Determinants of self-employment among Polish and Romanian immigrants in Germany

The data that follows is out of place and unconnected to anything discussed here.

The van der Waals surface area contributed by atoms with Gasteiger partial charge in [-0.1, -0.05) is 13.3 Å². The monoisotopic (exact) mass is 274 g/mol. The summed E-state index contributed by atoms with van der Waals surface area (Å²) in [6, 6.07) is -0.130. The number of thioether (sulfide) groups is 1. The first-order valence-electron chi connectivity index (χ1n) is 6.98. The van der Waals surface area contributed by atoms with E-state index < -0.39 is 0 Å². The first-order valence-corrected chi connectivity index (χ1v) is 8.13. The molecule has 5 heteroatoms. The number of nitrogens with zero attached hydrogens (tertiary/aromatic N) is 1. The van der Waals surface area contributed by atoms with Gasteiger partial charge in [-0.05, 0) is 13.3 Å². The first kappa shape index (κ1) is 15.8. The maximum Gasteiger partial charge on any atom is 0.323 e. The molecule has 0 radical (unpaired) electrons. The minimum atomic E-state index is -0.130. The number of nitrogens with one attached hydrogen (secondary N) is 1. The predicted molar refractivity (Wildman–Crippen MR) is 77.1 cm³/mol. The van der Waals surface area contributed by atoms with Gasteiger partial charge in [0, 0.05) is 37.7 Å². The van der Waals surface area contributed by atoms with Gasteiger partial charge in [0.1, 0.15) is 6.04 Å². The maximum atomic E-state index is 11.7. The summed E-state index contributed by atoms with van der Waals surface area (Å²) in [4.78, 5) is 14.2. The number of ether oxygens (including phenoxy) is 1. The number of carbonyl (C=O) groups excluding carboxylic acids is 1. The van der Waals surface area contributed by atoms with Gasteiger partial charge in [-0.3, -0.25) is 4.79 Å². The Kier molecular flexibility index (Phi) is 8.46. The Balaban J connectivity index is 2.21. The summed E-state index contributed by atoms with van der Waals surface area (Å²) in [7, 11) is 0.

This empirical study investigates the determinants of self-employment propensity of Polish and Romanian immigrants in Germany. The German economy is an important object of analysis, as it is the most important destination for international migrants in the European Union. In the paper, we use the recently collected M sample of the German Socio-Economic Panel to examine which personal, country of birth-specific socio-economic and cultural factors influence the self-employment propensity of immigrants. The results of binominal logit regression show that the Central European migrants exhibit different self-employment propensity than migrants from former Yugoslavia, Russian and Kazakhstan, Turkey and Italy, with the self-employment aversion especially strong among Romanians. These differences remain substantial even after controlling for social and human capital endowment of the individuals. This study offers important policy recommendations, showing the potential obstacles in encouraging entrepreneurial activity of immigrants. This topic is becoming increasingly important with the current migration crisis in the EU, caused by intensive inflow of asylum-seeking foreigners in 2015.